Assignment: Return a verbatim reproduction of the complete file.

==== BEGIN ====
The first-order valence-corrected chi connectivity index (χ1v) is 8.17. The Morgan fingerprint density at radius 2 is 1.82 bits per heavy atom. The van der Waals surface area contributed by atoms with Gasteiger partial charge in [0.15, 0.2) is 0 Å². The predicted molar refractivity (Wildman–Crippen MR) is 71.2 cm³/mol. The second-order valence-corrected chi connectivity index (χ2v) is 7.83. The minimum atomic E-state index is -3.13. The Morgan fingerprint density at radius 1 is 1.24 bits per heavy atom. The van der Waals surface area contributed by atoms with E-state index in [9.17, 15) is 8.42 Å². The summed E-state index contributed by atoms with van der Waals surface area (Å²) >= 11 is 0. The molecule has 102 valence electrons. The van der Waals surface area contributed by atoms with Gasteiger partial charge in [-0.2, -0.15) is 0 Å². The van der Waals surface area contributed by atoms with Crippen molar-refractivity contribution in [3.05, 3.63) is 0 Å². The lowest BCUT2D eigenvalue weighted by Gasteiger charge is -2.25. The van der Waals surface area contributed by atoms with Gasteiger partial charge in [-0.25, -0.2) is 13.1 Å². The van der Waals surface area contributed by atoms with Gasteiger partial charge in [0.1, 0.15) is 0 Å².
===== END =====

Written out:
The first-order valence-corrected chi connectivity index (χ1v) is 8.17. The Morgan fingerprint density at radius 2 is 1.82 bits per heavy atom. The van der Waals surface area contributed by atoms with Gasteiger partial charge in [0.15, 0.2) is 0 Å². The predicted molar refractivity (Wildman–Crippen MR) is 71.2 cm³/mol. The second-order valence-corrected chi connectivity index (χ2v) is 7.83. The minimum atomic E-state index is -3.13. The Morgan fingerprint density at radius 1 is 1.24 bits per heavy atom. The van der Waals surface area contributed by atoms with E-state index in [9.17, 15) is 8.42 Å². The summed E-state index contributed by atoms with van der Waals surface area (Å²) >= 11 is 0. The molecule has 102 valence electrons. The van der Waals surface area contributed by atoms with Gasteiger partial charge in [-0.2, -0.15) is 0 Å². The van der Waals surface area contributed by atoms with Crippen molar-refractivity contribution in [3.05, 3.63) is 0 Å². The lowest BCUT2D eigenvalue weighted by Gasteiger charge is -2.25. The van der Waals surface area contributed by atoms with Gasteiger partial charge in [-0.25, -0.2) is 13.1 Å². The van der Waals surface area contributed by atoms with Gasteiger partial charge in [0.1, 0.15) is 0 Å².